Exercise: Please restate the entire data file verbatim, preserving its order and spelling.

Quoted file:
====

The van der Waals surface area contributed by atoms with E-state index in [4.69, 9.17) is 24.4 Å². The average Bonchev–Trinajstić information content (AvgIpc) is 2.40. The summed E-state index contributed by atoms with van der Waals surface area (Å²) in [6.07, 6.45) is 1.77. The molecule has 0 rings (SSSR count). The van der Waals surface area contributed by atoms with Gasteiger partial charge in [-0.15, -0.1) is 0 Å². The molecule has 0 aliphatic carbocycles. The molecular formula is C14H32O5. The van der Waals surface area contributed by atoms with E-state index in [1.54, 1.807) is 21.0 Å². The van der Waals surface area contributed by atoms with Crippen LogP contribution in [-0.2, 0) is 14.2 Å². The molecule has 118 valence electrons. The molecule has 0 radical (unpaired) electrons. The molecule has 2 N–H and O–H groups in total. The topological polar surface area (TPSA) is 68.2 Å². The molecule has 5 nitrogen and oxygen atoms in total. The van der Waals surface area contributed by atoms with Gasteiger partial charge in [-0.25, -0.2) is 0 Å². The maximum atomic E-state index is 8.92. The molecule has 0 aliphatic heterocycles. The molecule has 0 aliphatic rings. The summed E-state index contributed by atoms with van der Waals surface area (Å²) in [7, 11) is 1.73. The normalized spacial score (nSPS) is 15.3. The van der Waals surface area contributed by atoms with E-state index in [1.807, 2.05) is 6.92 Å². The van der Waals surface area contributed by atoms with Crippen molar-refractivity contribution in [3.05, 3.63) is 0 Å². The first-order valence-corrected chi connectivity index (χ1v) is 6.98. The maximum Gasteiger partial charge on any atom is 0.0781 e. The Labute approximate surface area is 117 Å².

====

The van der Waals surface area contributed by atoms with E-state index in [4.69, 9.17) is 24.4 Å². The average Bonchev–Trinajstić information content (AvgIpc) is 2.40. The summed E-state index contributed by atoms with van der Waals surface area (Å²) in [6.07, 6.45) is 1.77. The molecule has 0 rings (SSSR count). The van der Waals surface area contributed by atoms with Gasteiger partial charge in [-0.15, -0.1) is 0 Å². The molecule has 0 aliphatic carbocycles. The molecular formula is C14H32O5. The van der Waals surface area contributed by atoms with E-state index in [1.54, 1.807) is 21.0 Å². The van der Waals surface area contributed by atoms with Crippen LogP contribution in [-0.2, 0) is 14.2 Å². The molecule has 118 valence electrons. The molecule has 0 radical (unpaired) electrons. The molecule has 2 N–H and O–H groups in total. The topological polar surface area (TPSA) is 68.2 Å². The molecule has 5 nitrogen and oxygen atoms in total. The van der Waals surface area contributed by atoms with Gasteiger partial charge in [-0.25, -0.2) is 0 Å². The maximum atomic E-state index is 8.92. The molecule has 0 aliphatic heterocycles. The molecule has 0 aliphatic rings. The summed E-state index contributed by atoms with van der Waals surface area (Å²) in [7, 11) is 1.73. The normalized spacial score (nSPS) is 15.3. The van der Waals surface area contributed by atoms with E-state index in [1.807, 2.05) is 6.92 Å². The van der Waals surface area contributed by atoms with Crippen molar-refractivity contribution in [3.05, 3.63) is 0 Å². The first-order valence-corrected chi connectivity index (χ1v) is 6.98. The maximum Gasteiger partial charge on any atom is 0.0781 e. The Labute approximate surface area is 117 Å².